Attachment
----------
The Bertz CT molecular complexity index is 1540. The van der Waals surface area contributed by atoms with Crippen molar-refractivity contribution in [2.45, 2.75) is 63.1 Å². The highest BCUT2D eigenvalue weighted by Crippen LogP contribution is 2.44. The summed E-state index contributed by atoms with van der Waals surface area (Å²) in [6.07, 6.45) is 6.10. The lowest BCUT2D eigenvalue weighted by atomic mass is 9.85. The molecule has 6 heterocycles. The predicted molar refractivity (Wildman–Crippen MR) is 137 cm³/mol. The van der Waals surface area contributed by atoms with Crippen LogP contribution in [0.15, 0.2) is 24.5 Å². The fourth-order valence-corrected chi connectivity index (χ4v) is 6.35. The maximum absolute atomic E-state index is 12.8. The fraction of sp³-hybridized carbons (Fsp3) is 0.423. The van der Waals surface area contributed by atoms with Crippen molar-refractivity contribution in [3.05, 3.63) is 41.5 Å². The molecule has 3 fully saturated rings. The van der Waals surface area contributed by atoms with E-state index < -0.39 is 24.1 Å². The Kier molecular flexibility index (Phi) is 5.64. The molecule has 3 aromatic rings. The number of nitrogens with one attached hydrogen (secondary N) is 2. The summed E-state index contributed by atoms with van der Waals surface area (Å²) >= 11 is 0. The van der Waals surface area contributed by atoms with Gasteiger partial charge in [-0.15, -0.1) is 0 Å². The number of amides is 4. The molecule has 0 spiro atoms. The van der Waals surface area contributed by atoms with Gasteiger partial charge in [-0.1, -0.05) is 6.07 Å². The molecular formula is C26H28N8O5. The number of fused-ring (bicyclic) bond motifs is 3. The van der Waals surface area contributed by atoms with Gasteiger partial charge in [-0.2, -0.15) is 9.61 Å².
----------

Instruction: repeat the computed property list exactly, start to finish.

The Bertz CT molecular complexity index is 1540. The van der Waals surface area contributed by atoms with Crippen molar-refractivity contribution in [2.45, 2.75) is 63.1 Å². The highest BCUT2D eigenvalue weighted by Crippen LogP contribution is 2.44. The summed E-state index contributed by atoms with van der Waals surface area (Å²) in [6.07, 6.45) is 6.10. The lowest BCUT2D eigenvalue weighted by atomic mass is 9.85. The molecule has 6 heterocycles. The predicted molar refractivity (Wildman–Crippen MR) is 137 cm³/mol. The van der Waals surface area contributed by atoms with Crippen LogP contribution in [0.15, 0.2) is 24.5 Å². The fourth-order valence-corrected chi connectivity index (χ4v) is 6.35. The maximum absolute atomic E-state index is 12.8. The fraction of sp³-hybridized carbons (Fsp3) is 0.423. The van der Waals surface area contributed by atoms with Crippen molar-refractivity contribution in [3.05, 3.63) is 41.5 Å². The molecule has 3 fully saturated rings. The van der Waals surface area contributed by atoms with E-state index < -0.39 is 24.1 Å². The Kier molecular flexibility index (Phi) is 5.64. The molecule has 3 aromatic rings. The number of nitrogens with one attached hydrogen (secondary N) is 2. The summed E-state index contributed by atoms with van der Waals surface area (Å²) >= 11 is 0. The van der Waals surface area contributed by atoms with Gasteiger partial charge in [-0.15, -0.1) is 0 Å². The number of amides is 4. The molecule has 0 spiro atoms. The van der Waals surface area contributed by atoms with Gasteiger partial charge in [-0.1, -0.05) is 6.07 Å². The molecular formula is C26H28N8O5. The number of fused-ring (bicyclic) bond motifs is 3. The van der Waals surface area contributed by atoms with Gasteiger partial charge in [-0.2, -0.15) is 9.61 Å².